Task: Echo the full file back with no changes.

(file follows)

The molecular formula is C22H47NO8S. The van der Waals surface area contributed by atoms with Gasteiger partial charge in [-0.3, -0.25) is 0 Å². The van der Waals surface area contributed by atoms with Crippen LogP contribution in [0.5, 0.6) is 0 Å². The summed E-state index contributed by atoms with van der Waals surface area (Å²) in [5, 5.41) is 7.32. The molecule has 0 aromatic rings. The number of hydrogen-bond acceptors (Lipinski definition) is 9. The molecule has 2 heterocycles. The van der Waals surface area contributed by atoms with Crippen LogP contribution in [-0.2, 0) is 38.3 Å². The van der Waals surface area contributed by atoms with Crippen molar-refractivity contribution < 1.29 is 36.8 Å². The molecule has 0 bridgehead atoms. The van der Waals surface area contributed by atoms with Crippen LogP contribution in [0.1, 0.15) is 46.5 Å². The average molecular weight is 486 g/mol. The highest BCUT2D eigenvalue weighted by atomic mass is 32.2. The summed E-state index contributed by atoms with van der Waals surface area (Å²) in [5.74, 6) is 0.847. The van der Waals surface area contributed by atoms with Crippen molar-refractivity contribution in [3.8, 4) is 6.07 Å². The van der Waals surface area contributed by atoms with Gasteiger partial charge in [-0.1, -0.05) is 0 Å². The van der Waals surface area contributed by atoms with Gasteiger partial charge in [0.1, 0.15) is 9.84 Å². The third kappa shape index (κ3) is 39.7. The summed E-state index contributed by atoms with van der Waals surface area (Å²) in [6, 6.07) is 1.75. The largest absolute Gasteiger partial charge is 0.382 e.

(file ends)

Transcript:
The molecular formula is C22H47NO8S. The van der Waals surface area contributed by atoms with Gasteiger partial charge in [-0.3, -0.25) is 0 Å². The van der Waals surface area contributed by atoms with Crippen LogP contribution in [0.5, 0.6) is 0 Å². The summed E-state index contributed by atoms with van der Waals surface area (Å²) in [5, 5.41) is 7.32. The molecule has 0 aromatic rings. The number of hydrogen-bond acceptors (Lipinski definition) is 9. The molecule has 2 heterocycles. The van der Waals surface area contributed by atoms with Crippen LogP contribution in [-0.2, 0) is 38.3 Å². The van der Waals surface area contributed by atoms with Crippen molar-refractivity contribution < 1.29 is 36.8 Å². The molecule has 0 bridgehead atoms. The van der Waals surface area contributed by atoms with Crippen LogP contribution in [0.1, 0.15) is 46.5 Å². The average molecular weight is 486 g/mol. The highest BCUT2D eigenvalue weighted by atomic mass is 32.2. The summed E-state index contributed by atoms with van der Waals surface area (Å²) in [5.74, 6) is 0.847. The van der Waals surface area contributed by atoms with Crippen molar-refractivity contribution in [3.8, 4) is 6.07 Å². The van der Waals surface area contributed by atoms with Gasteiger partial charge in [-0.1, -0.05) is 0 Å². The van der Waals surface area contributed by atoms with Gasteiger partial charge in [0.1, 0.15) is 9.84 Å². The third kappa shape index (κ3) is 39.7. The summed E-state index contributed by atoms with van der Waals surface area (Å²) in [6, 6.07) is 1.75. The largest absolute Gasteiger partial charge is 0.382 e.